If you are trading online or if you vest to an online woman’s investment community, wouldn’t you rather share your learnings with a sexuality adviser? Or does belonging to an online polity of women replace the need for a sexuality adviser? Blair, how do you think those possibly-contrary effects work?

Blair duQuesnay, CFA: I am very excited well-nigh the rise of online investing advice. There is a shortage of financial advisers, and many tutors have set minimums to engage their services. I’ve spoken to several local investment clubs for women throughout my career, so these online communities are merely extensions of what women are once doing offline.

And why not seek translating from other women? Study without study suggests that women are largest investors than men. The latest study from MIT found that men are increasingly likely than women to panic sell during steep market declines.

I do not view online translating as a competitor to in-person advice. The same investor will likely use both at variegated points of her life. I applaud online translating and polity forums created specifically for women. Women deserve translating tailored to their needs. Without all, we earn less and live longer than men, making investing success plane increasingly hair-trigger to a woman’s financial plan.

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4. Legacy: What Is Meaningful?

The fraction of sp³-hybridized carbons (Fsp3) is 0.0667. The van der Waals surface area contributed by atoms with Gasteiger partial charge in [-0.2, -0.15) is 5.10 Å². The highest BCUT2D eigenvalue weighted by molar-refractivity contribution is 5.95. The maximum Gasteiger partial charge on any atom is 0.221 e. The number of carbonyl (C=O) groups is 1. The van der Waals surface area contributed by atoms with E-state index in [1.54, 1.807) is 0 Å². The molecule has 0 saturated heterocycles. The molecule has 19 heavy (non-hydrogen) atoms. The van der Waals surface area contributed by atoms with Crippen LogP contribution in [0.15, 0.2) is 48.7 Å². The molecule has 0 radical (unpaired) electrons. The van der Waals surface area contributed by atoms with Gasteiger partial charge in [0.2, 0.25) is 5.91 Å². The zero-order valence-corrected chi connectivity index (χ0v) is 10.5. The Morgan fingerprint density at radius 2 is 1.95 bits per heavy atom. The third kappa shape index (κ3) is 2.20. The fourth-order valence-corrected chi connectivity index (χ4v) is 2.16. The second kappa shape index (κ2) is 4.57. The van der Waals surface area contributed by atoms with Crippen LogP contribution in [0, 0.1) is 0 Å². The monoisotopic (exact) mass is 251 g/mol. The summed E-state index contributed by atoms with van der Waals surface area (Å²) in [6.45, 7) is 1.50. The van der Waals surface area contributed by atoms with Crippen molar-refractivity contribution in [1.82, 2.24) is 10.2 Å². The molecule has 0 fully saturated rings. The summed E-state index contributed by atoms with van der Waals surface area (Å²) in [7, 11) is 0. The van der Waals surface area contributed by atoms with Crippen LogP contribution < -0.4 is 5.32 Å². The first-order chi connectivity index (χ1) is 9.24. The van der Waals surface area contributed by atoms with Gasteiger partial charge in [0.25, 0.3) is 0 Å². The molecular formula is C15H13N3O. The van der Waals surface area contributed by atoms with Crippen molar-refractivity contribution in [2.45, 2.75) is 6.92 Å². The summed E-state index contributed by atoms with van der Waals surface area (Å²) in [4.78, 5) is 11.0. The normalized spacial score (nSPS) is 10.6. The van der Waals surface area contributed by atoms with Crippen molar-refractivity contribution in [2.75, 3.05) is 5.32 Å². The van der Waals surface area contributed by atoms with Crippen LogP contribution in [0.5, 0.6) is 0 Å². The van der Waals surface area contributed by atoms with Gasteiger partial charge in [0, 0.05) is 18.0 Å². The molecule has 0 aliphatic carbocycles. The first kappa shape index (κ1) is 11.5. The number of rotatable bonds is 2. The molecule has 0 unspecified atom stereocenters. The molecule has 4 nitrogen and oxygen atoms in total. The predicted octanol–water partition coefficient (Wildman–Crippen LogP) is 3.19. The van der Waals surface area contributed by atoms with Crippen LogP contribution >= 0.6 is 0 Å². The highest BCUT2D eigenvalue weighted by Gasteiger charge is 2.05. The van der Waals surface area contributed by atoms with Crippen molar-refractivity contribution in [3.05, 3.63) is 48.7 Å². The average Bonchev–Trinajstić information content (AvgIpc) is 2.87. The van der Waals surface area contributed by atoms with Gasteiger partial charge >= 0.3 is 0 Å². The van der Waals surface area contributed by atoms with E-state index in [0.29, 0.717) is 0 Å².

A survey of 1,000 US adults conducted by Parade magazine and Cleveland Clinic in June 2020 found that as a result of the pandemic most people have gained new perspective on what really matters. Sixty-five percent said the pandemic has made them re-evaluate how they spend their time and 58% said it’s made them re-evaluate their life goals. This idea of “what is meaningful?” comes up a lot in my conversations with women — young and old.

Maria Pia Leon, director of Forbes Family Trust in Miami, shares her perspective:

“The pandemic has reminded us of our human condition. The dialogues I am having with families are increasingly philosophical, well-nigh their mortality and their legacy. They are thinking well-nigh what they are going to leave to their loved ones, not only money but moreover what their contribution will be to their family and society. This is far increasingly ramified than discussing investments, this is an emotional and energy-consuming challenge. My wordplay is that a real legacy is a yoke through generations based on a shared purpose, which must be worked out by the family. I remind them that the lack of a legacy plan, shared purpose, and wealth education, combined with disputes among generations is a dynamic that blocks the success of a family and the family business.”

According to wide-stretching 2016 research by Korn Ferry, women score higher than men on nearly all emotional intelligence competencies. Wouldn’t it make sense that a sexuality tipster would be largest equipped to have these increasingly emotional types of discussions that involve defining shared purpose and legacy?